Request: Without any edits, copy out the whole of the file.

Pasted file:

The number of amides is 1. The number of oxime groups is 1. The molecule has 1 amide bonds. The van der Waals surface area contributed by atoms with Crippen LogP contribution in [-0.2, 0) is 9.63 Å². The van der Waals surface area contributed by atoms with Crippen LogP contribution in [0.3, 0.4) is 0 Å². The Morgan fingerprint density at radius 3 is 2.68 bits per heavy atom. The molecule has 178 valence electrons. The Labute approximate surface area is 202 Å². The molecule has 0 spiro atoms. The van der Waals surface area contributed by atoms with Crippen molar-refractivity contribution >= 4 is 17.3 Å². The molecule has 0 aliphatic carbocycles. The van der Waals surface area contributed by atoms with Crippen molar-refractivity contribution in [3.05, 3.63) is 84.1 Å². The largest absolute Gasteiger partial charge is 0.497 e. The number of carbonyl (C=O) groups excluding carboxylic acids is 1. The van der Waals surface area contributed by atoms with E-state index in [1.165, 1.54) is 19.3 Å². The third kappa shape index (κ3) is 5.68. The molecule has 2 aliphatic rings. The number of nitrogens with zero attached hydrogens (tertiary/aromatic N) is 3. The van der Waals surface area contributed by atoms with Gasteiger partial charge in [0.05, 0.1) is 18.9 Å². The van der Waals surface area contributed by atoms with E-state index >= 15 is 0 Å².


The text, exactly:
The number of amides is 1. The number of oxime groups is 1. The molecule has 1 amide bonds. The van der Waals surface area contributed by atoms with Crippen LogP contribution in [-0.2, 0) is 9.63 Å². The van der Waals surface area contributed by atoms with Crippen LogP contribution in [0.3, 0.4) is 0 Å². The Morgan fingerprint density at radius 3 is 2.68 bits per heavy atom. The molecule has 178 valence electrons. The Labute approximate surface area is 202 Å². The molecule has 0 spiro atoms. The van der Waals surface area contributed by atoms with Crippen molar-refractivity contribution >= 4 is 17.3 Å². The molecule has 0 aliphatic carbocycles. The van der Waals surface area contributed by atoms with Crippen molar-refractivity contribution in [3.05, 3.63) is 84.1 Å². The largest absolute Gasteiger partial charge is 0.497 e. The number of carbonyl (C=O) groups excluding carboxylic acids is 1. The van der Waals surface area contributed by atoms with E-state index in [1.165, 1.54) is 19.3 Å². The third kappa shape index (κ3) is 5.68. The molecule has 2 aliphatic rings. The number of nitrogens with zero attached hydrogens (tertiary/aromatic N) is 3. The van der Waals surface area contributed by atoms with Gasteiger partial charge in [0.05, 0.1) is 18.9 Å². The van der Waals surface area contributed by atoms with E-state index >= 15 is 0 Å².